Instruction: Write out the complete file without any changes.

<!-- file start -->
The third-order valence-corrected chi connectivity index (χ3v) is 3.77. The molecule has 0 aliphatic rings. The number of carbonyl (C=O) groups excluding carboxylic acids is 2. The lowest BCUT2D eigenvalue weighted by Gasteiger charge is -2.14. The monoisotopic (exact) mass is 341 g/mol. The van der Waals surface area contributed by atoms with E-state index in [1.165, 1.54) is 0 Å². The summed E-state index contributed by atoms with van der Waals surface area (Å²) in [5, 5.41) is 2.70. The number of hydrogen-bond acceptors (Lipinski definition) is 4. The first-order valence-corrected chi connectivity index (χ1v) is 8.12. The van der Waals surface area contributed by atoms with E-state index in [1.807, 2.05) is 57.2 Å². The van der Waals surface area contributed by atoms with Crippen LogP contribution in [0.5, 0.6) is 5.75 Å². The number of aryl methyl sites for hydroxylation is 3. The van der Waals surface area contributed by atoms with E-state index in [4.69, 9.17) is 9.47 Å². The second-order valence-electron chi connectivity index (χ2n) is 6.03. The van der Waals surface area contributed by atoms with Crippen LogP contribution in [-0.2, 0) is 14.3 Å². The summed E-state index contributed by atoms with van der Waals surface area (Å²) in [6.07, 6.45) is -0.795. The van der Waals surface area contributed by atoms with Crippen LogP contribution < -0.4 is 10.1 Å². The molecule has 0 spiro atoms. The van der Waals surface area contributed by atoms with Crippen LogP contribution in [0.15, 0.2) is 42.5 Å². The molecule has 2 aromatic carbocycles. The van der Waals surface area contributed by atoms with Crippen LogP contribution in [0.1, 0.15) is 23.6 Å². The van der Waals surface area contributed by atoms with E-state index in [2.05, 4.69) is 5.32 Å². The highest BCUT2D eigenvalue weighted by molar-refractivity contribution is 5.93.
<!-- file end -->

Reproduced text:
The third-order valence-corrected chi connectivity index (χ3v) is 3.77. The molecule has 0 aliphatic rings. The number of carbonyl (C=O) groups excluding carboxylic acids is 2. The lowest BCUT2D eigenvalue weighted by Gasteiger charge is -2.14. The monoisotopic (exact) mass is 341 g/mol. The van der Waals surface area contributed by atoms with E-state index in [1.165, 1.54) is 0 Å². The summed E-state index contributed by atoms with van der Waals surface area (Å²) in [5, 5.41) is 2.70. The number of hydrogen-bond acceptors (Lipinski definition) is 4. The first-order valence-corrected chi connectivity index (χ1v) is 8.12. The van der Waals surface area contributed by atoms with E-state index in [1.807, 2.05) is 57.2 Å². The van der Waals surface area contributed by atoms with Crippen LogP contribution in [0.5, 0.6) is 5.75 Å². The number of aryl methyl sites for hydroxylation is 3. The van der Waals surface area contributed by atoms with E-state index in [4.69, 9.17) is 9.47 Å². The second-order valence-electron chi connectivity index (χ2n) is 6.03. The van der Waals surface area contributed by atoms with Crippen LogP contribution in [-0.2, 0) is 14.3 Å². The summed E-state index contributed by atoms with van der Waals surface area (Å²) in [6.07, 6.45) is -0.795. The van der Waals surface area contributed by atoms with Crippen LogP contribution < -0.4 is 10.1 Å². The molecule has 0 spiro atoms. The van der Waals surface area contributed by atoms with Crippen LogP contribution in [0.15, 0.2) is 42.5 Å². The molecule has 2 aromatic carbocycles. The van der Waals surface area contributed by atoms with Crippen LogP contribution in [0.1, 0.15) is 23.6 Å². The van der Waals surface area contributed by atoms with E-state index in [2.05, 4.69) is 5.32 Å². The highest BCUT2D eigenvalue weighted by molar-refractivity contribution is 5.93.